Last week a federal court crossed into uncharted territory, for the first time calculating the proper reasonable and non-discriminatory (RAND) royalty on a standard-essential patent (SEP). [PDF here, via Ars] The dispute arose in litigation between Motorola and Microsoft over implementations of Motorola-owned patents incorporated into WiFi and video standards, which Motorola had agreed to license on RAND terms during the standard setting process. Never before had a federal court been compelled to establish by order the reasonable rate for an SEP; until now, parties had always been able to arrive at a privately negotiated rate.
The 207-page order is ably dissected by AU Professor Jorge Contreras on the Patently-O blog and by Matt Rizzolo at the Essential Patents blog (here and here) as well. Both note that the court takes “broad implementation” of a standard as a primary objective of standard setting. Stated otherwise, because a “reasonable” royalty cannot be one that dissuades adoption of a standard, the RAND royalty setting is no longer merely an exercise in private wealth maximization by the patent holder. This leads to the issue of “royalty stacking” – the phenomenon where hundreds of competing license claims on a standard could ultimately swamp and exceed the value of implementing the standard in the first place. Because of this risk, the court notes, “RAND negotiation would not be conducted in a vacuum. The parties would instead consider other SEP holders and the royalty rate that each of these patent holders might seek…”
It is reasonable to assume that royalty stacking will influence licensing negotiations. One problem with this reasoning is that it implicitly assumes that all relevant patents are on the table. However, undeclared yet essential patents may read on standards as well. This is not a new observation; standards ambush is a documented phenomenon. For example, in 2006 AT&T ambushed the MPEG-4 standard with previously undisclosed patents, and similar attempts occurred during the 1990s with respect to standards for both the GIF and JPEG file formats. In fact, several non-practicing entities (NPEs) have ambushed the WiFi standard at issue in this case. These license obligations will stack too.
Thus, when both RAND-encumbered and non-encumbered patents read on patents, the value of the former must be pro-rated in light of other obligations — and to give any meaning to the court’s objective of promoting standard adoption, “other obligations” must extend beyond RAND commitments, to include royalties due to patent-holders who ambush the standard.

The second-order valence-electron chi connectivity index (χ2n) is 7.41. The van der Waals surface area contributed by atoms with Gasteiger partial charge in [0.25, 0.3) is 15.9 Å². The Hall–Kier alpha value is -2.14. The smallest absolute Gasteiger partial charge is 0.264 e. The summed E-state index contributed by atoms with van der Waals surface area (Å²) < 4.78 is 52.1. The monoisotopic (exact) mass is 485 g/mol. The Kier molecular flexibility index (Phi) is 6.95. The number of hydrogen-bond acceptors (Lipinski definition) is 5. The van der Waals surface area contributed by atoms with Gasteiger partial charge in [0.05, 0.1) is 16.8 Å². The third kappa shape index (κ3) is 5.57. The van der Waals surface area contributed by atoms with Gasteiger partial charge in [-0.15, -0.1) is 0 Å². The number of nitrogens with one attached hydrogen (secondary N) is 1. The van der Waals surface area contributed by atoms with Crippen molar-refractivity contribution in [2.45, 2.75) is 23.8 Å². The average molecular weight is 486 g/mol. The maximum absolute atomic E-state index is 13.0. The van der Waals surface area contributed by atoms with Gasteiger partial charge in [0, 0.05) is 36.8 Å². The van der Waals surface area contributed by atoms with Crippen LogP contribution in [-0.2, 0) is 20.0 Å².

Of course, there is no statutory basis for limiting the royalty of patent holders without RAND obligations who claim standard essential patents. To use a bankruptcy analogy, SEP patents are rather like the claims of unsecured creditors, whereas non-encumbered patents are fully secured, and are not subject to a cram-down, pro-rata distribution. The patentee who ambushes the standard, on the other hand, has no RAND commitment and is not bound to accept a rate that would “promote adoption.” He may ask any royalty, and this royalty is likely to be quite high due to the sunk costs and lock-in costs of having adopted the standard. Should SEP patent-holders negotiate over a reasonable RAND royalty after such an ambush has occurred, last week’s decision suggests they may reasonably ask only for whatever scraps remain.
By contrast, what happens if a patent holder ambushes a standard after the RAND rates have been set? It is still entirely likely that total royalty obligations will stack to an extent that nevertheless deters adoption.
These outcomes all seem unfortunate. If standard-setting participation means one’s patents take a backseat to those who sat the process out, it is likely to deter RAND-based standard-setting participation in the first place. Conversely, the incentive to ambush is – at best – unchanged.
This is not to say the RAND decision was necessarily wrong, although the ‘administrability’ of this court’s rule remains to be seen. But ultimately, one of two evils must persist: either obligations will continue to stack in a way that can deter standards participation, or RAND constraints will create uncertainty about a patent’s value to a degree that will likely deter others from making RAND commitment in the future.
This is further demonstration of the fact that patents don’t enable. What standards implementers need is a guarantee of “quiet title” to their investment in the standard, and litigation involving one patentee cannot provide that certainty. These problems are illustrative of the continuing difficulties of resolving the current patent morass: what appears to be a facially reasonable decision may result in second-order problems for which no solution is readily apparent.